Fishing is not about the money. I have won the eighth-place bag of worms more than I would like to admit. Instead, fishing is about recognizing opportunity. Recognizing opportunities that most of you may not know are in front of you at some point in your life. The opportunities that can lead you to the biggest stage in bass fishing.
When we talked about the rodeo and the mental equivalencies to bass angling in my last column, I didn’t much think of the parallel between my days on the rodeo circuit and the day I decided to get back in a bass boat.
It was 1999 and the late Manuel Spencer, a legend on the St. Johns River, a B.A.S.S. winner and a Classic qualifier, called me and said he needed a partner for a local derby.
That bass boat I bought before I had a truck to pull it was under a tarp in the barn. It had been there for a little over a year. My rods were spooled with rotten line, rusty hooks and chewed up Devil’s Horses, but I knew I couldn’t pass up a day fishing with Manuel. It was an opportunity.
Matter of fact, I had taken a few years off the water, hence the rotten line. My rodeo roots took me to Sperry, Okla., after high school, where I went to horseshoeing school and learned the farrier’s trade. I did that for quite a few years but decided on that cold January morning I was getting back in the saddle … of the boat.
After taking the rotten line off the spools, trading it in for some fresh Seaguar and replacing my aged topwater plugs, I was ready to go. Manuel picked me up, and we headed down to Crystal Cove ramp and launched the boat.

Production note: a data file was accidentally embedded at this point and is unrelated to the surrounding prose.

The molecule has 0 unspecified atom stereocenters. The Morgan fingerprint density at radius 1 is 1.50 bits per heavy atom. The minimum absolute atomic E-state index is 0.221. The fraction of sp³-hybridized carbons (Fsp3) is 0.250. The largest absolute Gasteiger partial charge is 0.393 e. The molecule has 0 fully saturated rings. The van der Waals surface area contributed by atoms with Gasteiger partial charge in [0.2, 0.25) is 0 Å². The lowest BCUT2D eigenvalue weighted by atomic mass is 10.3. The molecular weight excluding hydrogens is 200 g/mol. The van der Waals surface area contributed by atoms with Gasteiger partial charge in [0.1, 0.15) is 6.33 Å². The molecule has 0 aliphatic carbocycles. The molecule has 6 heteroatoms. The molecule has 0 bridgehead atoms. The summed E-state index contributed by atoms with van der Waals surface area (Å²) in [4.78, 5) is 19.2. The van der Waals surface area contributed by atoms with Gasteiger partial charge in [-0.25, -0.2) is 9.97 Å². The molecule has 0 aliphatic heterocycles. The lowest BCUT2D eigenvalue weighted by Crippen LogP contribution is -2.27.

The exhaust of 50 old 2-stroke engines was in the air — it just smelled like a tournament morning. My senses were tingling; it was the opportunity I had been waiting on. The boats began to launch, and I pulled my mask snug over my sunglasses to shield off the cold — readying for our number to be called.
“Boat 27,” the tournament director yelled, and we were off… Well — briefly. Right after the nose of the boat dropped, I found myself in the water.
The boat went right, I went straight. The steering column malfunctioned, and I was in the water, waiving frantically hoping not to get hit by oncoming boat traffic. As you probably could have predicted, the sunglasses and mask combination wasn’t very well thought out.
Thankfully, Manuel managed to stay in the boat and drag me out of the frigid water and back to dry land. You’d thought I would’ve had enough. But after all that time, I was not going to let up. I asked Manuel if he wanted to go back to my house and grab my boat and fish the rest of the day out of it. We did, and then my motor blew up.
After that day, I decided for some reason, “This is what I want to do.” I competed in local derbies for the next few years and after some success, I jumped in the B.A.S.S. Nation competitions in northeast Florida. I was fortunate enough to win the Northeast Florida Angler of the Year Title three years in a row, and I knew the opportunity to pursue my passion on the sport’s biggest stage was real.
An ideal opportunity? Probably not, but it is an experience I will never forget, and I haven’t left my bass boat since.